Angry Appleton sounds bad, wants better internet – Knox County VillageSoup

Angry Appleton sounds bad, wants better internet – Knox County VillageSoup

APPLETON — Fed up Appleton folks spoke out about broadband at the city’s Select Board meeting Sept. 13, heaping criticism on provider Consolidated Communications Company, while a rival spokesman offered hope for the future.

Tidewater sales and marketing director Alan Hinsey said the Maine Connectivity Authority is preparing to award $150 million in grants, perhaps as much as $300 million, to help provide and improve Internet service to communities. Hinsey was invited to address the board by member Peter Beckett, who is also a member of the city’s broadband committee. Tidewater provides fiber optic Internet service to many homes in the city.

Appleton earlier this year set aside $66,000 to add to a grant Tidewater applied for for Appleton upgrades from the authority’s predecessor, ConnectMe. It was to provide service to households that were not yet linked. However, Tidewater’s application was denied, a first for the Maine-based company, Hinsey said.

That left the 44 Appleton homes that have yet to be upgraded to Tidewater’s fiber-optic Internet still without service or with often miserable service, according to those who addressed the meeting in person or via email. Initially, some households were not served due to the cost of reaching some areas. Those are the people Tidewater is seeking to connect through another round of funding, mostly federal.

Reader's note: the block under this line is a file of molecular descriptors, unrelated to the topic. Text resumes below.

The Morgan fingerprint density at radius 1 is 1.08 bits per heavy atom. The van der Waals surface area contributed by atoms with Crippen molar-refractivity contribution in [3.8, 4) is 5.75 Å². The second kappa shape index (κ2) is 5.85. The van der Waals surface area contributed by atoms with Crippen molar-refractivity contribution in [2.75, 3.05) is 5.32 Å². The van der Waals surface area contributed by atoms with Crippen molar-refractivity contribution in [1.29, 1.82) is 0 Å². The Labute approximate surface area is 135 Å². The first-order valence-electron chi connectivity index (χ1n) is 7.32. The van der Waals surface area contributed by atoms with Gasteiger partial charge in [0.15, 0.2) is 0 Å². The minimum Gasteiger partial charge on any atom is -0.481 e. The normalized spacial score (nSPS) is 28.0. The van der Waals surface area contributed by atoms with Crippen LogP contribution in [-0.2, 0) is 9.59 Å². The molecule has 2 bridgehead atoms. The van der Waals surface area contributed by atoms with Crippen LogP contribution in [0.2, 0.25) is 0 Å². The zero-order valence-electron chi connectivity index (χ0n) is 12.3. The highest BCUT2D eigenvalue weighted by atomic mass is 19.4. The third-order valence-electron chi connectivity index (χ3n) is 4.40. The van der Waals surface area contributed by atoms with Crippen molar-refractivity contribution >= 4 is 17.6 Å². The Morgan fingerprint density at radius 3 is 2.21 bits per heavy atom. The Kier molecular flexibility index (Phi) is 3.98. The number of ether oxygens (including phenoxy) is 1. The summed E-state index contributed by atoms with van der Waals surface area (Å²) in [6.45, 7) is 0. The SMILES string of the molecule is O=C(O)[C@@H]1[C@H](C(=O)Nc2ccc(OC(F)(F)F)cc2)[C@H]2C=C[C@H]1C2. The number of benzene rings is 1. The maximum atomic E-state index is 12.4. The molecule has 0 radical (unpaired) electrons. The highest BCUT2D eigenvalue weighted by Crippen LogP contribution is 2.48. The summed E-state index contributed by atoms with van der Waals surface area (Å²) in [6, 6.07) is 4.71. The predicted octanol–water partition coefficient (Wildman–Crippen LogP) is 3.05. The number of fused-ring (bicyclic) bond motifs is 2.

But some customers of the other provider in town spoke in person and emailed the board about what they described as Consolidated Communications’ miserable internet, TV and phone service. One called their faulty service a matter of “life or death.”

The board discussion took place as the Appleton and Hope Broadband Committees prepared for a joint meeting on Thursday, September 22 at 5 p.m. at the Hope Town office, 441 Camden St.

After hearing broadband horror stories from the audience and reading four emails from disgruntled residents, board president Lorie Costigan suggested the city is caught in the middle and is being blamed for something it hasn’t got. control.